War shrine is an open invitation to Japan's extremists
Updated: 2013-08-16 07:25
By Tom Clifford (China Daily)
Yoshitaka Shindo (second from right), minister of internal affairs and communications of Japan, arrived at the Yasukuni Shrine in Tokyo on Thursday. Ma Ping / Xinhua
Dawn broke, shortly after 5 am, over a political heart of darkness. The sun's rays cast an unflattering light on the shadow world of Japanese militarism in its pomp and glory at the Yasukuni Shrine.
The banners, illegally displayed, celebrated past conquest and brutality.
The first parade, and I use the term in a broad sense, as it was hardly a display of martial discipline, passed the two-meter tall sign, halfway up the shrine, at 8:40 am. The sign they passed, under their fluttering radiant sun flags, said in both Japanese and English that military banners, parades and weapons were strictly prohibited.
When it chooses, Japan is one of the most law-abiding societies in the world. On Aug 15, a day of political infamy in Tokyo, it chooses not to enforce the wartime banner law.
These were not old comrades reminiscing in the twilight of their years about battles won and lost, about fate's quirks of benevolence. These were men determined to resurrect and nurture a new generation of militarism.
"We need a strong Japan," one said. "One that can stand on its own."
T-shirts with English writing said "Japan Must Stand Up", code if any was needed for a stronger military. Other T-shirts being sold outside the main gate with the chrysanthemum logo of the shrine came in small and medium sizes.
The first riot police took up position at Kudanshita subway station, the nearest to the shrine, shortly after 6:30 am. The first crowd-control barriers were erected outside the main entrance at 6:40 am. Just before 11 am doves were released and by 11:15 am a fleet of 27 coaches had been parked nearby, bringing in people as if in tour groups.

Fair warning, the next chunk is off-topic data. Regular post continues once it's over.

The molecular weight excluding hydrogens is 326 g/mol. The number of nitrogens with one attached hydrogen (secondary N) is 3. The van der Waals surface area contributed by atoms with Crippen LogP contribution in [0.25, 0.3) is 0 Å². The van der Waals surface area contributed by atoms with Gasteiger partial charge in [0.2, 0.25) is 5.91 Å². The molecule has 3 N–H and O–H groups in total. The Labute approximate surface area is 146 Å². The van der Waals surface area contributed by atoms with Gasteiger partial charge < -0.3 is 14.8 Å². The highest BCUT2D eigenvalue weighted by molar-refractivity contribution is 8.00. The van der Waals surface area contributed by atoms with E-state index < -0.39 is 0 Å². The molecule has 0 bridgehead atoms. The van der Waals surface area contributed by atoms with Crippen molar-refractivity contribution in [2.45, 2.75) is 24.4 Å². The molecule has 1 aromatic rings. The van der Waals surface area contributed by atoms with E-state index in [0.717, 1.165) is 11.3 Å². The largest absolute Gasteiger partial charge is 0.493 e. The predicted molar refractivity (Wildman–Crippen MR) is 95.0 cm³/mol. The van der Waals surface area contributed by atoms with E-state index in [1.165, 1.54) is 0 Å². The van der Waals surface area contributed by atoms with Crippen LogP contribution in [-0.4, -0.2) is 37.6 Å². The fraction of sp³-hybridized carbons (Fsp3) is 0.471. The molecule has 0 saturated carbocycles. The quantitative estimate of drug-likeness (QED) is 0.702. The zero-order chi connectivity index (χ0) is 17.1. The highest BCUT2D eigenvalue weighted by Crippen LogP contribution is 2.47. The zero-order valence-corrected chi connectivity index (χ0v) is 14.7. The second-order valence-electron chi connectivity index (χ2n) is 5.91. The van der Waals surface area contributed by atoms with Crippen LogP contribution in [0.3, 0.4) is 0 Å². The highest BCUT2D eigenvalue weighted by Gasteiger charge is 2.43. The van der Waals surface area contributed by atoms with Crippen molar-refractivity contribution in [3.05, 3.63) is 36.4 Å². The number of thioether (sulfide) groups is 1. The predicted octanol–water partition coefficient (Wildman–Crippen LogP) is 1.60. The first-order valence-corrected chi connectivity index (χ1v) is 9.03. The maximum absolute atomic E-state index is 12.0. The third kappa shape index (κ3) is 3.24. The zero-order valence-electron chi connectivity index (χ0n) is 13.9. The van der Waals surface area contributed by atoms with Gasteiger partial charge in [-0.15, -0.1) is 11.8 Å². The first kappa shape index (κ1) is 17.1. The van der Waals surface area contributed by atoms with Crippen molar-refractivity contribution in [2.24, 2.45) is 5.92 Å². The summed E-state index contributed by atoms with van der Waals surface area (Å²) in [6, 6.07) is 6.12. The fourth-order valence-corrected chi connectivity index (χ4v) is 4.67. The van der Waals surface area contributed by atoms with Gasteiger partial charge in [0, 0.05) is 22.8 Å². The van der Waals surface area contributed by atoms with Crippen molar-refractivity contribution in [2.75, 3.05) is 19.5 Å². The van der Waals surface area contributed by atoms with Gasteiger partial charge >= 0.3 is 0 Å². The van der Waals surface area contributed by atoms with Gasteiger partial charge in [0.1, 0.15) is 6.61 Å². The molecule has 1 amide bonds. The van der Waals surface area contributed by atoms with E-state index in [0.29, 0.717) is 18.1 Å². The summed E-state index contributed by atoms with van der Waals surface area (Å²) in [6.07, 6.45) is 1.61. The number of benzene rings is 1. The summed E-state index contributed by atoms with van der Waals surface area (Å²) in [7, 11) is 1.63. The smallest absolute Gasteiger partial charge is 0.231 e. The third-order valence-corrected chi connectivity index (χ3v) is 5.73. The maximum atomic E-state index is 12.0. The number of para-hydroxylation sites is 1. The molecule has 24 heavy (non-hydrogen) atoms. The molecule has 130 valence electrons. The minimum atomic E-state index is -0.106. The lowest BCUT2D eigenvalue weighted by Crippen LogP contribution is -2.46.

At 10:36 am the crowd was streaming through the main gate at the rate of more than 100 every minute. A serving military officer and a two-striped sergeant arrived wearing full military uniform, complete with white gloves. Just how they could justify their presence when their head of state dare not visit was something that did not seem to perplex them as they ambled toward the shrine.
A Japanese man, dressed in a Waffen-SS uniform, posed for photographs. "We must fight the good fight," he said.
Stalls did a brisk trade in trinkets, key rings and other mementos. Mothers bought ice cream for their children.
At midday, a minute's silence was observed by most. Right-wing extremists and members of the public bowed their heads.
The Japanese government must bear responsibility. First they allow the shrine to spread its obnoxious propaganda. Also some visitors were there because Tokyo has not yet organized a decent way for members of the general public to acknowledge an historic day, the surrender of Japan. Literally, across the road the emperor and other dignitaries held a formal ceremony. But the general public is excluded. A vacuum exists, one that Yasukuni can exploit.
The air-conditioned museum annex beside the shrine lured thousands with its promise of cool shade. A Zero fighter takes pride of place near the entrance. A cannon from the 100th Artillery Battalion, from Okinawa, the last of its kind according to the plaque underneath it, was of particular interest. Bullet holes were evident, testimony, the plaque said, to the intensity of fighting. The plaque also states that the exhibits on display are there to ensure the peace of the nation, an assertion that would be laughable if it was not so serious. The shrine, oozing menace and militarism, portrays itself as a keeper of peace.
In Japan, Yasukuni is often described as an oasis. True, its tree-lined avenue, meandering paths, do provide a refuge of sorts from the city's frenzy. But it acts like an incubator of a vicious creed.
Nobody is suggesting that Japan will become a military state in the foreseeable future, but the building blocks for such a state are disturbingly visible on the streets of Tokyo - from the schoolboys in their Prussian-style uniforms with brass buttons, to the menacing black sound trucks that blare out nationalist propaganda and to which police turn a deaf ear.
Immediately after World War II, Japan experienced its only time of true liberalization. Trade unions were allowed, political debate and dissent encouraged. But then the US occupation forces became chilled by the Cold War and reversed course. War criminals were rehabilitated and political stability became the watchword. Beliefs that sustained and nourished the extreme right were never challenged, as they were in post-war West Germany.